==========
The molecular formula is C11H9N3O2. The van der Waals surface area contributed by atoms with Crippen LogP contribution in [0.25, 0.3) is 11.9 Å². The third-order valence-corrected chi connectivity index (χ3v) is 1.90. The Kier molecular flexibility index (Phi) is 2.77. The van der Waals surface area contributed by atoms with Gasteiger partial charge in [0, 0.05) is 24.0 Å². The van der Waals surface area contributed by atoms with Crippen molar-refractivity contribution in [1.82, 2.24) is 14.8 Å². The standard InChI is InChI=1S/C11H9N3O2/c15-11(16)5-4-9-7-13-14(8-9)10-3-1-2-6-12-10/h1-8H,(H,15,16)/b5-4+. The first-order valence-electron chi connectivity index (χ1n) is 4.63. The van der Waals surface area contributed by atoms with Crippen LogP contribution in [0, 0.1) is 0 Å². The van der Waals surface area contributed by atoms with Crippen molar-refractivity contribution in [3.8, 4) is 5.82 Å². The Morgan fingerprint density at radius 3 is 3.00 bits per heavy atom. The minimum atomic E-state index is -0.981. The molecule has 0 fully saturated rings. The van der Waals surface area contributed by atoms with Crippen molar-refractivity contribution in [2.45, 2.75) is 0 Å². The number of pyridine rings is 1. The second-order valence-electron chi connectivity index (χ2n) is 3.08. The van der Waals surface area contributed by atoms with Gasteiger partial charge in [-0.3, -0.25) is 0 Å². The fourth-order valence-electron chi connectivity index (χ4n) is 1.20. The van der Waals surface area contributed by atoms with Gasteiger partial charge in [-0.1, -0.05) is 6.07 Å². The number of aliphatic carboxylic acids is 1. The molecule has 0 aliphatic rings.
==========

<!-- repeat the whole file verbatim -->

The molecular formula is C11H9N3O2. The van der Waals surface area contributed by atoms with Crippen LogP contribution in [0.25, 0.3) is 11.9 Å². The third-order valence-corrected chi connectivity index (χ3v) is 1.90. The Kier molecular flexibility index (Phi) is 2.77. The van der Waals surface area contributed by atoms with Gasteiger partial charge in [0, 0.05) is 24.0 Å². The van der Waals surface area contributed by atoms with Crippen molar-refractivity contribution in [1.82, 2.24) is 14.8 Å². The standard InChI is InChI=1S/C11H9N3O2/c15-11(16)5-4-9-7-13-14(8-9)10-3-1-2-6-12-10/h1-8H,(H,15,16)/b5-4+. The first-order valence-electron chi connectivity index (χ1n) is 4.63. The van der Waals surface area contributed by atoms with Crippen LogP contribution in [0, 0.1) is 0 Å². The van der Waals surface area contributed by atoms with Crippen molar-refractivity contribution in [3.8, 4) is 5.82 Å². The Morgan fingerprint density at radius 3 is 3.00 bits per heavy atom. The minimum atomic E-state index is -0.981. The molecule has 0 fully saturated rings. The van der Waals surface area contributed by atoms with Crippen molar-refractivity contribution in [2.45, 2.75) is 0 Å². The number of pyridine rings is 1. The second-order valence-electron chi connectivity index (χ2n) is 3.08. The van der Waals surface area contributed by atoms with Gasteiger partial charge in [-0.3, -0.25) is 0 Å². The fourth-order valence-electron chi connectivity index (χ4n) is 1.20. The van der Waals surface area contributed by atoms with Gasteiger partial charge in [-0.1, -0.05) is 6.07 Å². The number of aliphatic carboxylic acids is 1. The molecule has 0 aliphatic rings.